The Exigent Duality
Not Obliged - 10:42 CDT, 5/30/22 (Sniper)
A friend recently told me a story, where a relative had a huge garage with two bay doors, one of which was totally empty. Weather reports showed a large storm approaching, with the significant possibility of large hail. He asked the family member, "Would you mind if I backed my car into the empty bay for forty five minutes until the storm passes?", to which the relative replied flatly, "No."

This brings to mind an interesting philosophical question. Clearly the relative is in no way obligated to let someone else use his garage: after all, it's his, and he is the sole arbiter of its use. It's his prerogative.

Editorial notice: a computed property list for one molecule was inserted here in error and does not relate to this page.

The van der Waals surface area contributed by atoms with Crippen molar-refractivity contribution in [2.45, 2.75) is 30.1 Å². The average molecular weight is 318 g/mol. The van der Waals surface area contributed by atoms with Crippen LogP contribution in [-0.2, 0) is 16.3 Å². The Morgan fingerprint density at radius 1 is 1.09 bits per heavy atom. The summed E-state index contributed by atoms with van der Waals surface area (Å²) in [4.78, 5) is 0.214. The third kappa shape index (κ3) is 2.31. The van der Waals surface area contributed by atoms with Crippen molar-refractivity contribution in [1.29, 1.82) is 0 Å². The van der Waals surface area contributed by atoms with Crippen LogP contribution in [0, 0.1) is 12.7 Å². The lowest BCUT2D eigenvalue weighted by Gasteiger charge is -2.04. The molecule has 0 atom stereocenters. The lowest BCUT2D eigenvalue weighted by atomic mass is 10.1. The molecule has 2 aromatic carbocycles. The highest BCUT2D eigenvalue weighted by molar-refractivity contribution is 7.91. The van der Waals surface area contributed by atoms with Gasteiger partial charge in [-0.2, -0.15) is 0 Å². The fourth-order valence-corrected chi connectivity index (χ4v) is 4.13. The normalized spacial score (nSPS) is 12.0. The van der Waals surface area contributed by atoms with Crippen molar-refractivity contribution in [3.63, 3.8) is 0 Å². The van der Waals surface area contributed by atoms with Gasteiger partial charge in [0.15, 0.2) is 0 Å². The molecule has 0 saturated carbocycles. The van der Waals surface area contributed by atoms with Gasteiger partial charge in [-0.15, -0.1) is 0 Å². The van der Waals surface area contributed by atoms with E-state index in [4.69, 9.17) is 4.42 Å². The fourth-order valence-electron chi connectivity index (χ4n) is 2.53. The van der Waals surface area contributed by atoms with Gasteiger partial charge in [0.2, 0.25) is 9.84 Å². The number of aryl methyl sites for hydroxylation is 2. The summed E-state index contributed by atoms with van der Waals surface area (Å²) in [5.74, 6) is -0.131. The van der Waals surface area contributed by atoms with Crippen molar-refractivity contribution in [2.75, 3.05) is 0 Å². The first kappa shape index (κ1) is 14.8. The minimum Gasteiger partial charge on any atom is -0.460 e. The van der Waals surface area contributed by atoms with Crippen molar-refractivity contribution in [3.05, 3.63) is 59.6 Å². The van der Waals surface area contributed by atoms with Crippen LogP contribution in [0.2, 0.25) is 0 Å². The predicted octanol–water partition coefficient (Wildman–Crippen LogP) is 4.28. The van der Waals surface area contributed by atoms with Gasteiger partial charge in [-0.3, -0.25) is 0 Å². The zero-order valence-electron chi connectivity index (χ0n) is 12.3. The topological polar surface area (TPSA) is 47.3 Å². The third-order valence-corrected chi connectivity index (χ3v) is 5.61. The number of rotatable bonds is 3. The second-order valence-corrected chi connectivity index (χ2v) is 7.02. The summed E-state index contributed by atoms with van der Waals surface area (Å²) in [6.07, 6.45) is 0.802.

On the flip side though, the concession quite literally costs him nothing! It'd be like someone who can snap their fingers and make a sandwich magically appear from thin air, ala "I Dream of Jeannie", passing a starving person on the sidewalk, and refusing to feed the poor soul. True, the genie does not exist to provide for the starving man-- but the denial feels mean spirited nonetheless.

Then it becomes a question of motive: perhaps the concession is in psychic, non-material terms?